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The Three Most Common Diseases in Iceland

Common Diseases in Iceland
Iceland is a country with a small population of about 338,000, making the nation ideal for medical research. Due to a long period of isolation, natives are genetically similar. This means that identifying common diseases in Iceland is simple.

Below are the three most common diseases in Iceland according to the most current global health statistics.

  1. The number one cause of death in Iceland is Coronary Heart Disease (CHD). CHD is “caused by damage or inflammation of the blood vessels that supply the heart.” The result is a narrowing of the blood vessels that slows or prevents blood from reaching the heart. Per 100,000 people in Iceland, about 139 people die annually from CHD. It also contributes to “1,696 annual years of healthy life lost per 100,000 people.”CHD persists in Iceland due to a poor diet that contributes to 87% of the total deaths caused by the disease. Since 1990, the average years of healthy life lost due to CHD has dropped by 42%. This is most likely due to continued research on CHD and the promotion of a healthier diet.
  2. Alzheimer’s Disease (AD) is the number two cause of death in Iceland. AD is the most common form of dementia, which is the loss of memory and other important cognitive functions. AD is mainly caused by genetic predisposition, though many think of it as a normal part of aging. The disease worsens over time so that memory loss increases gradually over many years. The number of people with AD globally is increasing as more people live past the age of 65. In Iceland, AD-caused fatalities increased by 16.9% between 2005 and 2015. Iceland is more susceptible to AD because of its small population and limited genetic diversity. This population also makes it ideal for genetic study towards curing diseases like this. A genetics firm named deCODE based in Iceland has already sequenced the genomes of 2,636 inhabitants working towards this goal. Utilizing their genetic research, scientists have identified two genes, TM2D3 and ABCA7, that are risk factors for AD. Moving forward this information could be utilized to help end AD worldwide.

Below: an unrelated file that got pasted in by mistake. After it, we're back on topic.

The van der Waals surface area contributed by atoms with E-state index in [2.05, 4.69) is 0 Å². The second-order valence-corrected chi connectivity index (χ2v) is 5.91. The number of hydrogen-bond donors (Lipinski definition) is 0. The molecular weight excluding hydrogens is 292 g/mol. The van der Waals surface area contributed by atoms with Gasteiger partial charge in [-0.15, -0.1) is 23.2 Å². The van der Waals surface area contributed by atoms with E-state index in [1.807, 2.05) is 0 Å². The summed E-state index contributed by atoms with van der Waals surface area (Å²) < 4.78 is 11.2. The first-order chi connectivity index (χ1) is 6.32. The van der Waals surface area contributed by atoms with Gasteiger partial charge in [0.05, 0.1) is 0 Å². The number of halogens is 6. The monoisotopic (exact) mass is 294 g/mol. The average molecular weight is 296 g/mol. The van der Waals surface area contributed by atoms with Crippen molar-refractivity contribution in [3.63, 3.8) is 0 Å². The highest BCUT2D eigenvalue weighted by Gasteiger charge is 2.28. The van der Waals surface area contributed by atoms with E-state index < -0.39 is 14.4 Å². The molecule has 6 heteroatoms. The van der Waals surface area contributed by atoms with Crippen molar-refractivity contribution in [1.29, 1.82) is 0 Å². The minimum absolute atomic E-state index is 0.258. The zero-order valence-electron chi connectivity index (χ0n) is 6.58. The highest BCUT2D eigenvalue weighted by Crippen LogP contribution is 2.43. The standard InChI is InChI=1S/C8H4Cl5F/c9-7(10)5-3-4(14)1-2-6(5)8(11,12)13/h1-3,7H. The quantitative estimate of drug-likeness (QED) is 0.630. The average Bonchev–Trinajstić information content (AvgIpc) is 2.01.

3. After cerebrovascular disease, a cardiovascular disease, lung cancer is the fourth leading cause of death in Iceland. Not just one of the common diseases in Iceland, lung cancer is one of the most common cancers worldwide. A majority of lung cancer cases are caused by smoking tobacco products. In Iceland, tobacco smoke is the second-ranking risk factor that “drives the most death and disability.”Iceland joined the World Health Organization Framework Convention on Tobacco Control on Feb. 27, 2005, in an attempt to combat this. Since then, Iceland has established smoke-free public places, banned most tobacco advertising and required warnings on tobacco products.

The three most common diseases in Iceland are also common to most developed nations, including the United States. Placing more attention on global health will be important in preventing and curing these diseases through collaboration and collective research.

Haley Hurtt

Photo: Google